Kashmiris have been pushing for years for the revocation of two laws in particular; the Armed Forces Special Powers Act (AFSPA) and Public Safety Act (PSA). AFSPA grants broad immunity to Indian forces operating in Kashmir, and the PSA allows for detention without trial for a minimum of six months and maximum of one year.
Also at issue is the heavy presence of military forces and bunkers throughout the state, including roughly 600,000 troops (including paramilitary and police forces), according to the Jammu and Kashmir Coalition of Civil Society, a prominent human rights organization.
“The militancy has died down to a trickle; a security review is required that could involve re-deployment of the troops,” agrees Radha Kumar, the director general of the Delhi Policy Group that works on track two diplomacy.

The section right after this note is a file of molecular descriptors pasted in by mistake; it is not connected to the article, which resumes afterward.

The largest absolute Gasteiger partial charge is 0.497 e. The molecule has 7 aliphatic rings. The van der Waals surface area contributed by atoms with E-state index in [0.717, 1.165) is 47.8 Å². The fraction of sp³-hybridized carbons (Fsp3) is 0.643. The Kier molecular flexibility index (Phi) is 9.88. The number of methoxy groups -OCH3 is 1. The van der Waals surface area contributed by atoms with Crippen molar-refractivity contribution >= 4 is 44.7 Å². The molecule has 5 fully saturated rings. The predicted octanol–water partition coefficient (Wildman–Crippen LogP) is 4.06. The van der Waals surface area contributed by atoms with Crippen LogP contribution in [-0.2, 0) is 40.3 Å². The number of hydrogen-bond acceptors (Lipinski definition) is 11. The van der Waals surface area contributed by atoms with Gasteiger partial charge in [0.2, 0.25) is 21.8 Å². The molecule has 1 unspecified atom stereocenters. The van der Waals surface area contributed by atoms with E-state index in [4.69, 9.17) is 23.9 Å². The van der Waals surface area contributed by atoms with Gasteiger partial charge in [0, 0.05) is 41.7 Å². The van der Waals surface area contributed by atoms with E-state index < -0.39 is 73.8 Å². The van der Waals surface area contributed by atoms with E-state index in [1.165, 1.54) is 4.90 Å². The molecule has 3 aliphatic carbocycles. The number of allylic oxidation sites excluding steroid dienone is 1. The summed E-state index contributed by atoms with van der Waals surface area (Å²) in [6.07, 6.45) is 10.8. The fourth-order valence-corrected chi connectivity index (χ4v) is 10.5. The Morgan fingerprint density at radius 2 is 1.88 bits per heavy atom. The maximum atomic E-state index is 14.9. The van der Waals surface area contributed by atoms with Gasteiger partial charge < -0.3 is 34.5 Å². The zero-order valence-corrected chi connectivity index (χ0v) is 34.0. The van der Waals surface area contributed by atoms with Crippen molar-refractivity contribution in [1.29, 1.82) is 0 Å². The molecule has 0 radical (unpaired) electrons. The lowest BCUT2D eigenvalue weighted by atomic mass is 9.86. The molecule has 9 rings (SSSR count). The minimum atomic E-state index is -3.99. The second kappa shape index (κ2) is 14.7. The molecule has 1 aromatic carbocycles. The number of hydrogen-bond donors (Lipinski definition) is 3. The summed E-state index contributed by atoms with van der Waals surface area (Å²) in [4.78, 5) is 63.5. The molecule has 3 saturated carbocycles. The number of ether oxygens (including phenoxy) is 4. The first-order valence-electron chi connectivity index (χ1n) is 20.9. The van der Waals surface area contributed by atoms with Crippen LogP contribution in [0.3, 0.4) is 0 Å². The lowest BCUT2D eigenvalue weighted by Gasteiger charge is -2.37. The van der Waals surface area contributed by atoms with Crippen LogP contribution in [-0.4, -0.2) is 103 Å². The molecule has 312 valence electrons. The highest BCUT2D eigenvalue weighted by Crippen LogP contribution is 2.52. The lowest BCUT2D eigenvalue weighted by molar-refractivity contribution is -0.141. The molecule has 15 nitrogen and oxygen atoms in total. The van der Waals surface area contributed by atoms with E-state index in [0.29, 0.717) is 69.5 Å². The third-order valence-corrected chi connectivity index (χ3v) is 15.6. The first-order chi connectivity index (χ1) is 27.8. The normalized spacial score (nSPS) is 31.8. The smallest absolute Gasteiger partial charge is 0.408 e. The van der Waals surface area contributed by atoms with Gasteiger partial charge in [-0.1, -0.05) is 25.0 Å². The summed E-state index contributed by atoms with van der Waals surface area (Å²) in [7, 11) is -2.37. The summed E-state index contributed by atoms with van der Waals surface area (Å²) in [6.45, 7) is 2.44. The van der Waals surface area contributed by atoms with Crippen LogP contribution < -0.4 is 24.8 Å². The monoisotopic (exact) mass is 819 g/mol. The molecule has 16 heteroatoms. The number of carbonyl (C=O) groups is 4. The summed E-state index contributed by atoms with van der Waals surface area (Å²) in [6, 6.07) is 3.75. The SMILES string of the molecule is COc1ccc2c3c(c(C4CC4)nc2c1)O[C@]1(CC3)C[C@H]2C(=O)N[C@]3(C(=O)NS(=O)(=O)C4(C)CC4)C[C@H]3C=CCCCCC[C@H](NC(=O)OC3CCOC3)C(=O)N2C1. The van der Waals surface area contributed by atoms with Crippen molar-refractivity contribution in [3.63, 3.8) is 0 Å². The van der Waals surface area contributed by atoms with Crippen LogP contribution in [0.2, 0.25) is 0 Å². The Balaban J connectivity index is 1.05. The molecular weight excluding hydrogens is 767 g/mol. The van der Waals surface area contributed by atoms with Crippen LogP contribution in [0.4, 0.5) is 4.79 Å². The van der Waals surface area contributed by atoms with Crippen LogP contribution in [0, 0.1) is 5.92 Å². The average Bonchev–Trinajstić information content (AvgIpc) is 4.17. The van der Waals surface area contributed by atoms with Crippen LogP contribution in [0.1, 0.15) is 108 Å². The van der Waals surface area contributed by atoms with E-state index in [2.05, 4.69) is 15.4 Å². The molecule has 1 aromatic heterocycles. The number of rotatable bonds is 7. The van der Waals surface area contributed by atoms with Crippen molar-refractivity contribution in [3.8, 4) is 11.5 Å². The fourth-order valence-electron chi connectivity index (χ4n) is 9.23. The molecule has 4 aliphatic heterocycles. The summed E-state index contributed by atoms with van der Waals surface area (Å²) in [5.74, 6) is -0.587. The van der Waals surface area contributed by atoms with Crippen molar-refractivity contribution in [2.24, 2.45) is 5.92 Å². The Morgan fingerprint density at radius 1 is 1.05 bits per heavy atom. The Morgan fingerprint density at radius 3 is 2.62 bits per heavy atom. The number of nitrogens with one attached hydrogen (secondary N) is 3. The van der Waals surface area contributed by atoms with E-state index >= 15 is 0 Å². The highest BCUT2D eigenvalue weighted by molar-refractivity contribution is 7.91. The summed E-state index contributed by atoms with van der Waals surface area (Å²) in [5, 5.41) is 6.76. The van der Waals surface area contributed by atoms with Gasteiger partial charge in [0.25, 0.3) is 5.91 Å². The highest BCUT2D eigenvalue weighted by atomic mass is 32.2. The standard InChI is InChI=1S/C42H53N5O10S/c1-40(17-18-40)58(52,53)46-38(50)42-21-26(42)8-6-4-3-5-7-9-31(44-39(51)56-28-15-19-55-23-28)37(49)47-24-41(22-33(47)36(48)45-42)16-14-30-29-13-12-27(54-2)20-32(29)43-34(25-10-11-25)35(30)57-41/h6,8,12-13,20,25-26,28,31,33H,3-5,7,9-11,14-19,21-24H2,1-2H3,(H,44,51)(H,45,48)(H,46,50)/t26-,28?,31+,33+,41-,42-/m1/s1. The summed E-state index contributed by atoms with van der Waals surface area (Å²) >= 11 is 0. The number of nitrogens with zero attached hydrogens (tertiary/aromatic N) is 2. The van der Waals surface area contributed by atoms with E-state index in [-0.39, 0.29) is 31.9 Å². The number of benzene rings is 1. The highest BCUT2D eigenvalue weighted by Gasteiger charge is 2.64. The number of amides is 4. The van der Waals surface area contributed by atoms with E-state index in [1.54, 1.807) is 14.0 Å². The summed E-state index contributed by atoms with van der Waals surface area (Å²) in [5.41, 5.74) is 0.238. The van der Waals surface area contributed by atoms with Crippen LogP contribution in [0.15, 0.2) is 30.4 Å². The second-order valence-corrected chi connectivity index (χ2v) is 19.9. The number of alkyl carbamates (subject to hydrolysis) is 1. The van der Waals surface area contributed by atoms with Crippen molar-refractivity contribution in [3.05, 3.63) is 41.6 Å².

“There is a volatile situation but an uneasy calm. There has been steady decline in militancy. The dialogue is very important. We should look at this more positive way. We had recommended three things – stabilizing the situation on the ground, re-integration of divided areas and returning of former militants, and the peace process with the separatist groups,” says Ms. Kumar, a former member of a team of "interlocutors" appointed by the Indian government to start a dialogue with Kashmiris.
The state's chief minister, an ally of India's ruling coalition in New Delhi, has argued publicly for AFSPA's revocation. But last month the chief minister said that the Army has scuttled the proposal.